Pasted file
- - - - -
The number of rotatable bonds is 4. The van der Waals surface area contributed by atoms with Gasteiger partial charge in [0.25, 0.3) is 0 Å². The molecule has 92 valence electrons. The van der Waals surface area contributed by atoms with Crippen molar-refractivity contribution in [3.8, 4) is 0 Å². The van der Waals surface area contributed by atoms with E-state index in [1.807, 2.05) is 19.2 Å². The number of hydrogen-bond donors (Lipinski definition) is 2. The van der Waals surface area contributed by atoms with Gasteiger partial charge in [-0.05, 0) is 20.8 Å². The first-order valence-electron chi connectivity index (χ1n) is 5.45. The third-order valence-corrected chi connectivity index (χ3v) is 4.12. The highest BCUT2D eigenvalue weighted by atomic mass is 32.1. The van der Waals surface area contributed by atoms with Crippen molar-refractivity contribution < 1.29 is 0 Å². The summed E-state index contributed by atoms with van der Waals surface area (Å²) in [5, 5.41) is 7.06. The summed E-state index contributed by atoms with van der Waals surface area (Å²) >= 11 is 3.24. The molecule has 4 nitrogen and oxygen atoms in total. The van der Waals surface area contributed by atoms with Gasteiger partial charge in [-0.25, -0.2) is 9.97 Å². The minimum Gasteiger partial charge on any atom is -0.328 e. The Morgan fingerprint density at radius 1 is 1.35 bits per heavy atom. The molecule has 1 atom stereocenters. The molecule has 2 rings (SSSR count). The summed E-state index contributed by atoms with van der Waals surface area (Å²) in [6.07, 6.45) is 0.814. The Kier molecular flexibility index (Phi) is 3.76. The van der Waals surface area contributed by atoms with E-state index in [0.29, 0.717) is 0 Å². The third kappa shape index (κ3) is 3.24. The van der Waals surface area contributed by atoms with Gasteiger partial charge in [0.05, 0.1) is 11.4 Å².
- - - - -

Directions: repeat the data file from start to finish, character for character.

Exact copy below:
The number of rotatable bonds is 4. The van der Waals surface area contributed by atoms with Gasteiger partial charge in [0.25, 0.3) is 0 Å². The molecule has 92 valence electrons. The van der Waals surface area contributed by atoms with Crippen molar-refractivity contribution in [3.8, 4) is 0 Å². The van der Waals surface area contributed by atoms with E-state index in [1.807, 2.05) is 19.2 Å². The number of hydrogen-bond donors (Lipinski definition) is 2. The van der Waals surface area contributed by atoms with Gasteiger partial charge in [-0.05, 0) is 20.8 Å². The first-order valence-electron chi connectivity index (χ1n) is 5.45. The third-order valence-corrected chi connectivity index (χ3v) is 4.12. The highest BCUT2D eigenvalue weighted by atomic mass is 32.1. The van der Waals surface area contributed by atoms with Crippen molar-refractivity contribution < 1.29 is 0 Å². The summed E-state index contributed by atoms with van der Waals surface area (Å²) in [5, 5.41) is 7.06. The summed E-state index contributed by atoms with van der Waals surface area (Å²) >= 11 is 3.24. The molecule has 4 nitrogen and oxygen atoms in total. The van der Waals surface area contributed by atoms with Gasteiger partial charge in [-0.25, -0.2) is 9.97 Å². The minimum Gasteiger partial charge on any atom is -0.328 e. The Morgan fingerprint density at radius 1 is 1.35 bits per heavy atom. The molecule has 1 atom stereocenters. The molecule has 2 rings (SSSR count). The summed E-state index contributed by atoms with van der Waals surface area (Å²) in [6.07, 6.45) is 0.814. The Kier molecular flexibility index (Phi) is 3.76. The van der Waals surface area contributed by atoms with E-state index in [0.29, 0.717) is 0 Å². The third kappa shape index (κ3) is 3.24. The van der Waals surface area contributed by atoms with Gasteiger partial charge in [0.05, 0.1) is 11.4 Å².